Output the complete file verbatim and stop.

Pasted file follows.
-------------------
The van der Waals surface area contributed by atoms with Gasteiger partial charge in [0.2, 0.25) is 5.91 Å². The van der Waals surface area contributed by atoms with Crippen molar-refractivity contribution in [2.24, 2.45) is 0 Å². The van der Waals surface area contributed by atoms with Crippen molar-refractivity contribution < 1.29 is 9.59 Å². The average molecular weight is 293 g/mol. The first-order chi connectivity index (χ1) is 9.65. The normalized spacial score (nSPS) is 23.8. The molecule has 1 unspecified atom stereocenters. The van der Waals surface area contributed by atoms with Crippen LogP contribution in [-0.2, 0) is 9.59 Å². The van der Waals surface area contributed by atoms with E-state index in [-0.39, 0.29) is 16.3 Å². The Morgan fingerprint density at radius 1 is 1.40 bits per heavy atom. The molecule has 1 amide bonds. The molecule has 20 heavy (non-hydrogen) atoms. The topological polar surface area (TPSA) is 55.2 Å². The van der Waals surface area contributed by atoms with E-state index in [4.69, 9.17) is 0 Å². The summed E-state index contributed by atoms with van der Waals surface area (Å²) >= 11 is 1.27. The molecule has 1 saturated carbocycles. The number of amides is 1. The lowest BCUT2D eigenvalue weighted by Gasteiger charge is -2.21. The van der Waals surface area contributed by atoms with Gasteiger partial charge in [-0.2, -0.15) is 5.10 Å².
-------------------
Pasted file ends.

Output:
The van der Waals surface area contributed by atoms with Gasteiger partial charge in [0.2, 0.25) is 5.91 Å². The van der Waals surface area contributed by atoms with Crippen molar-refractivity contribution in [2.24, 2.45) is 0 Å². The van der Waals surface area contributed by atoms with Crippen molar-refractivity contribution < 1.29 is 9.59 Å². The average molecular weight is 293 g/mol. The first-order chi connectivity index (χ1) is 9.65. The normalized spacial score (nSPS) is 23.8. The molecule has 1 unspecified atom stereocenters. The van der Waals surface area contributed by atoms with Crippen LogP contribution in [-0.2, 0) is 9.59 Å². The van der Waals surface area contributed by atoms with E-state index in [-0.39, 0.29) is 16.3 Å². The Morgan fingerprint density at radius 1 is 1.40 bits per heavy atom. The molecule has 1 amide bonds. The molecule has 20 heavy (non-hydrogen) atoms. The topological polar surface area (TPSA) is 55.2 Å². The van der Waals surface area contributed by atoms with E-state index in [4.69, 9.17) is 0 Å². The summed E-state index contributed by atoms with van der Waals surface area (Å²) >= 11 is 1.27. The molecule has 1 saturated carbocycles. The number of amides is 1. The lowest BCUT2D eigenvalue weighted by Gasteiger charge is -2.21. The van der Waals surface area contributed by atoms with Gasteiger partial charge in [-0.2, -0.15) is 5.10 Å².